Monday, June 19, 2006

Edblogger news

If you need anything else to keep up with news from the edublogosphere here it is: Edblogger news. It is a news site where users submit articles and the readers choose which stories make the headlines. Just by going there once I found that Stephen Downes has a blog (new to me) called Half an Hour where Stephen writes passionately about issues of importance in education, learning and technology. Another interactive learning space. Bring 'em on. After all it's holidays.

Sunday, June 11, 2006

Nearly the end of semester: reports and progress meetings

I am so glad the Queen of England and Australia is having a birthday this weekend because that means I get an extra day to write my reports. Oh, what’s that, she already had her birthday… in April? Oh well, never mind. I like the day off school any way so I can catch up on school work. Life is weird. At this time of the year there are queues of students at the Reception desk five deep before school, at recess and lunch and even after school. I wonder what’s going on, aloud. The word comes back: students handing in late work before the deadline. You see, everyone knows reports are being written this weekend. And last Wednesday and this Wednesday there are progress reports for students, parents and teachers. We talk (and listen) for hours from 2.00 pm till 8.30 pm. This year the students are leading the interviews as they are about the progress the student is making after all. They have been encouraged to bring samples of work, both ones they are proud of and ones they now know how they could have been improved. The students are aware of the process of the meeting: they introduce their parents to their teacher and explain what they have been learning about, what they have enjoyed and what they have not enjoyed. It puts the ball clearly in the students’ court. They speak about what they have learnt and what they feel they need more help in. Sometimes they leave out something I thought was really good so I can butt in and remind them, I can prompt them if they have forgotten something, I can add my point of view when the student has said what she wants. It’s interesting that you get to hear what the quiet students think, and the students often tell you and their parents, things about their own behaviour and how it could be improved that I would have had to bring up with the old way of doing Parent Teacher Interviews. The whole tenor of the meetings is more cooperative rather than adversarial, although there are still some parents who want to be that. Even the name change to ‘progress meetings’ is significant. Of course this way of doing things may well be common elsewhere, but it is a change of culture, a change that reflects the different role of the teacher, the teacher as facilitator of the student’s learning, rather than the teacher as fount of all knowledge. Another change is where the teacher chooses to sit relative to the parents and student. The tables and chairs that are set up in the hall have the teacher’s chair on one side of the table and the ‘visitors’ are on the other side of the table, almost suggesting the older style of relationships. I will be experimenting with placing my chair without the barrier of the table between me and the other members of the progress meeting. It takes time to change old habits and though other teachers in my school have been doing this, I haven’t yet tried it. But I will this coming Wednesday night. I’ll let you know how it goes.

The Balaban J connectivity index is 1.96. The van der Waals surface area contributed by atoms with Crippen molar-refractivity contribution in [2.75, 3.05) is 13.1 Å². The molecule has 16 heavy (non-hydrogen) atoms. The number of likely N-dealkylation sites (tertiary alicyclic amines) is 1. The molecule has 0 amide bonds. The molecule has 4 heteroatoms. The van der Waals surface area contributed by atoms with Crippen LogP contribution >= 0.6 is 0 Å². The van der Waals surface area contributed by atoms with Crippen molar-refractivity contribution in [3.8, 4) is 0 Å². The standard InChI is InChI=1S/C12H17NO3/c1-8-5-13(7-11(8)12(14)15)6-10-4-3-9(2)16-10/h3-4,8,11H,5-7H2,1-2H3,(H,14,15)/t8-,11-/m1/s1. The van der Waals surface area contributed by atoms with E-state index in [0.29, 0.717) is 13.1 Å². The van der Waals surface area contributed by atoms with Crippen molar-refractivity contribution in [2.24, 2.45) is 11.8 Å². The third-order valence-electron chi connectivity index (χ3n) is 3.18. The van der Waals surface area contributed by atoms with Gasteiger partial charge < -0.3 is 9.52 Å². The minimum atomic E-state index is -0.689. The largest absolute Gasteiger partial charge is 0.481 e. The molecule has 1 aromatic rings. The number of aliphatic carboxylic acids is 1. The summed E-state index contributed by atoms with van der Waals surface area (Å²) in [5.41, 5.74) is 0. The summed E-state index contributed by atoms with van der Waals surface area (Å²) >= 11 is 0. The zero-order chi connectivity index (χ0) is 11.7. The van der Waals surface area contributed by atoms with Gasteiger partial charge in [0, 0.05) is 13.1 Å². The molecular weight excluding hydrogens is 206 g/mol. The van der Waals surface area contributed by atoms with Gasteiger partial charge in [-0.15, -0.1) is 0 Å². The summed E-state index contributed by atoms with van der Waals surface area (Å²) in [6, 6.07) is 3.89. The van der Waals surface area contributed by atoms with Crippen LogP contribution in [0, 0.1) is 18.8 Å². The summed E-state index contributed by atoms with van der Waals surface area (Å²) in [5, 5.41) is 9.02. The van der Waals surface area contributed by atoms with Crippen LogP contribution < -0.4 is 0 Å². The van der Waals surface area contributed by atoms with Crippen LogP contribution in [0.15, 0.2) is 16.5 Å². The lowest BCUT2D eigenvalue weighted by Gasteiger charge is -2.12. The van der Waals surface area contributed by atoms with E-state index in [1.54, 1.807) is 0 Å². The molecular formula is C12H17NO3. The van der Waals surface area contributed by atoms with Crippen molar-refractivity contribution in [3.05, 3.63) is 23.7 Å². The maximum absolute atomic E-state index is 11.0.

Sunday, June 04, 2006

How do you know your students are learning?

What signs do you look for in the classroom or from the students?
At our last faculty meeting I asked Peter Kadar, our Director of Teaching and Learning, to get us thinking and sharing about our teaching and this is the question he asked. He stressed that he didn't mean us to judge from tests, assignments or exams. After a bit of thought there was a slow trickle of answers, such as whether the faces have a blank look or not, and comments about the kinds of questions the students are asking "what do we have to do, Miss", or comments they're making "I don't get this", the meeting really got under way when Gill, one of the year 8 teachers, talked about her class work on Goodnight Mr Tom. When she asked them what they had learnt from the reading and study of this class novel, she got a lot of answers: facts about the Second World War, the Blitz in London, the experiences of evacuee children in England during the war, child abuse and the characteristics of abused children, mental illness and specific elements like Anderson shelters (a type of bomb shelter), gas masks, rationing and regional dialects in English in the time of the war. But it wasn't until she put it together with the idea that the students in groups role play the things they'd learned that she really saw what they'd learned. In a way the students sharing their learning with each other made it so much more concrete. Gill's sharing of this gave other teachers ideas that they could adapt for their classrooms, and enabled other teachers to continue the sharing.
In a way the learning of the students and our formative assessment of the learning are happening at the same time. This brings up my dissatisfaction with the Progression Points that the Victorian state government has come up with. As we complete our government mandated report cards we are to put the students on a progression point as if they are on an assembly line jerking from one progression point to another. Real learning is not like that. As Wesley Fryer says "learning is messy" and not linear. But enough of the ranting. I really love meetings when they are sharing, not only what the students are learning, but when they are opportunities for us to learn as well. So thanks Peter and Gill.